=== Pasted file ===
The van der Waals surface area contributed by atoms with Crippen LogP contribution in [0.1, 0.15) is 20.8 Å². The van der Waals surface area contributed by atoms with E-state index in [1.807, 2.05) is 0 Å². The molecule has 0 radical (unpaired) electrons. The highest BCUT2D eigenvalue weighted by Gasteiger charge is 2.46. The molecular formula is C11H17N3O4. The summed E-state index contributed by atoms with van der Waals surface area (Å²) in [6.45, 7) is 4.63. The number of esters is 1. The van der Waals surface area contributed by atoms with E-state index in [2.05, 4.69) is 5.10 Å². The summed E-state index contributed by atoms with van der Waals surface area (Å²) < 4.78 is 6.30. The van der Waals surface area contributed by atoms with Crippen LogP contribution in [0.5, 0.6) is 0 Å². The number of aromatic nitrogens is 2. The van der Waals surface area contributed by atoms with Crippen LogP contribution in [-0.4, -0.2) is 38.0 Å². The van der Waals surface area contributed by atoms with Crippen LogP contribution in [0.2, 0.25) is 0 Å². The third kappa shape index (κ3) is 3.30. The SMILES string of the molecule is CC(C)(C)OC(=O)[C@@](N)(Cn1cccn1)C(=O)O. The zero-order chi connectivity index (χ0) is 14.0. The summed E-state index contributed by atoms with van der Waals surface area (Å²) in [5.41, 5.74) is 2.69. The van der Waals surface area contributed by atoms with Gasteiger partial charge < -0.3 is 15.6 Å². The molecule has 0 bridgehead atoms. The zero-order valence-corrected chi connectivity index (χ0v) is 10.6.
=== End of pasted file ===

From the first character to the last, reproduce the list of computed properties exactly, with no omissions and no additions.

The van der Waals surface area contributed by atoms with Crippen LogP contribution in [0.1, 0.15) is 20.8 Å². The van der Waals surface area contributed by atoms with E-state index in [1.807, 2.05) is 0 Å². The molecule has 0 radical (unpaired) electrons. The highest BCUT2D eigenvalue weighted by Gasteiger charge is 2.46. The molecular formula is C11H17N3O4. The summed E-state index contributed by atoms with van der Waals surface area (Å²) in [6.45, 7) is 4.63. The number of esters is 1. The van der Waals surface area contributed by atoms with E-state index in [2.05, 4.69) is 5.10 Å². The summed E-state index contributed by atoms with van der Waals surface area (Å²) < 4.78 is 6.30. The van der Waals surface area contributed by atoms with Crippen LogP contribution in [0.5, 0.6) is 0 Å². The number of aromatic nitrogens is 2. The van der Waals surface area contributed by atoms with Crippen LogP contribution in [-0.4, -0.2) is 38.0 Å². The van der Waals surface area contributed by atoms with Crippen LogP contribution in [0.2, 0.25) is 0 Å². The third kappa shape index (κ3) is 3.30. The SMILES string of the molecule is CC(C)(C)OC(=O)[C@@](N)(Cn1cccn1)C(=O)O. The zero-order chi connectivity index (χ0) is 14.0. The summed E-state index contributed by atoms with van der Waals surface area (Å²) in [5.41, 5.74) is 2.69. The van der Waals surface area contributed by atoms with Gasteiger partial charge < -0.3 is 15.6 Å². The molecule has 0 bridgehead atoms. The zero-order valence-corrected chi connectivity index (χ0v) is 10.6.